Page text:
Sunday, January 02, 2011

Kota Belud Tamu - Meeting place of Kota Belud

Kota Belud Sunday Tamu is one of the most visited tamus in Sabah

Dried salted fish are still being traded at the tamu as they have been for centuries

Variety of snacks sold at the Kota Belud Sunday Tamu

Photos courtesy of and Copyright to NYL and Brunei Press Sdn Bhd.


Indigenous to Sabah, the tamu has been in existence for hundreds of years. It is an open-air market held at regular intervals in almost every village, town and city. In Sabah, the word "tamu" means "meeting".

Centuries ago, seafaring coastal people would meet regularly with their lowland agricultural folks to exchange fish, salt and woven cloth for rice, tobacco, fruits and forest products. Today, villagers from both land and sea still attend the highlight of their week, the tamu. They come to shop, to sell their surplus produce or just to meet friends. Depending on the location of the tamu, the ethnic composition of the people varies.

The tamu offers an opportunity to meet the local people, and experience the way they live in distinctly different cultures and yet in harmony with one another and with nature. Noisy, crowded, humid and at the same time, bustling and intriguing, the tamu provides an authentic encounter with the rich cultural, culinary and traditional aspects of the lives of Sabah's many ethnic groups

Probably the most known and most visited tamu in Sabah is the Kota Belud Sunday Tamu, some 75 kilometres northeast from Kota Kinabalu on the road to Kudat. For six days of the week, Kota Belud is a busy but undistinguished town. Each Sunday, however, it springs to life as hordes of villagers from the surrounding countryside congregate at its weekly tamu, undoubtedly the biggest in Sabah.

The market, 10 minutes' walk out of town fulfils a social as much as a commercial role and draws among others Rungus, Kadazandusun and Bajau indigenous groups. At the Sunday tamu, the various ethnic groups tend to cluster together due to the nature of their goods.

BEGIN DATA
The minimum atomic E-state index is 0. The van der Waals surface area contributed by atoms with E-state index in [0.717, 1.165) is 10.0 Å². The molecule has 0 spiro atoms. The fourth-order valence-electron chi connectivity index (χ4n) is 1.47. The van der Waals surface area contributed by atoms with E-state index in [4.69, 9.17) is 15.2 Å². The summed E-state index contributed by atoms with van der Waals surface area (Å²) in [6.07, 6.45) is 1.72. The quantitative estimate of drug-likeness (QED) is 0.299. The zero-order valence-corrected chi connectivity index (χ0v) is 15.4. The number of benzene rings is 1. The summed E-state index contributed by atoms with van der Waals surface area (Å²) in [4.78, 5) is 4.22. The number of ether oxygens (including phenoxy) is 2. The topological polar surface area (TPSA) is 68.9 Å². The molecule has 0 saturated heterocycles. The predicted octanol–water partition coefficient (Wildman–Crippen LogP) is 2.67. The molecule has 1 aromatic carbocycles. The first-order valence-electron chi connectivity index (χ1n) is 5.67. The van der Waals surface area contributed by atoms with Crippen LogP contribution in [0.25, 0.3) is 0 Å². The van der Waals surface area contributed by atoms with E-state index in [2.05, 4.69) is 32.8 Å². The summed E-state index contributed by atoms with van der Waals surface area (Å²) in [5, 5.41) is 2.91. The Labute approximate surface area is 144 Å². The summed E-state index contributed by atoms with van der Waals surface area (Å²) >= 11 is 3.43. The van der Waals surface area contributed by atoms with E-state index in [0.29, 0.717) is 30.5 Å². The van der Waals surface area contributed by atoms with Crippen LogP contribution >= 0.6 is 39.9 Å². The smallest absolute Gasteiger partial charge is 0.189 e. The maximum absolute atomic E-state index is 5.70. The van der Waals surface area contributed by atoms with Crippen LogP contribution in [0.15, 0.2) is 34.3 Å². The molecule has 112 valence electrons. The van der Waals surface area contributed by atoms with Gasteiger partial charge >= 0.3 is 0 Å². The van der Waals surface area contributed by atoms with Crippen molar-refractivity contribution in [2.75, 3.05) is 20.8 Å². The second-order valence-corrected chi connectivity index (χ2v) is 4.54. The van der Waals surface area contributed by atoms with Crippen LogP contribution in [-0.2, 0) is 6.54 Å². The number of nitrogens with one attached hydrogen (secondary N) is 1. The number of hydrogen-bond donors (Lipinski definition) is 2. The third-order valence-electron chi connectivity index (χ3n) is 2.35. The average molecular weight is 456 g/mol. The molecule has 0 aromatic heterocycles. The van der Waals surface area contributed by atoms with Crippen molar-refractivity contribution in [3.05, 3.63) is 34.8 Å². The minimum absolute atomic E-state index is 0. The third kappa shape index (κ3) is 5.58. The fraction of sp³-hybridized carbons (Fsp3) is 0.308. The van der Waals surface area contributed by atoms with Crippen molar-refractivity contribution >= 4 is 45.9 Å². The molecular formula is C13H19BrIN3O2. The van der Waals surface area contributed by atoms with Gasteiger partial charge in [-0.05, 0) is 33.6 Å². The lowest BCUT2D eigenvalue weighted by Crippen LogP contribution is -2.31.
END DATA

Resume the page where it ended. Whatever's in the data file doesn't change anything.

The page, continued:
The most popular items traded are usually food. Commercially grown fruits and vegetables are widely sold in markets, but the tamu is the place to find wild vegetables, meat and jungle products. This is where you can buy delicacies like sago worms, tadpoles and smoked mouse deer meat.

The Bajau men are famed for their metalworking skills and proudly display their assortment of parang, handmade knives and kris; for practical use in the field and kitchen or as part of their ceremonial costume.

Handmade items for everyday use such as bamboo baskets, rattan mats or for special occasions such as ceremonial daggers, woven headcloths, intricate bead necklaces are also sold.

Traditional medicine made from herbs and other ingredients are also on offer at the tamu.

Kota Belud is the only tamu, which has a purpose-built pound for trading buffaloes. In the past, buffalo trading had to take place in the presence of a chief whose mark had to be branded on the animal to complete the sale. This was to prevent buffalo thieving. Today, with increased reliance on motorised farming and transport, buffalo trading is rare.

In the olden days, dancing, singing, cock-fighting and buffalo racing were part of the tamu. However such events are now seldom seen; they are staged only for special occasions, the most significant one being the annual Kota Belud tamu besar.

However, like everything else, the tamu has been affected by modern life. In the past, the goods on sale at the tamu were natural products from the land or the sea. Now, manufactured goods are taking up more space. Large areas of stalls selling cloths and plastic wares are found within the tamu grounds or nearby. Traditional traders used to be local villagers, but professional vendors, middlemen and migrants also set up shop at the tamu nowadays.

Courtesy of Borneo Bulletin Sunday

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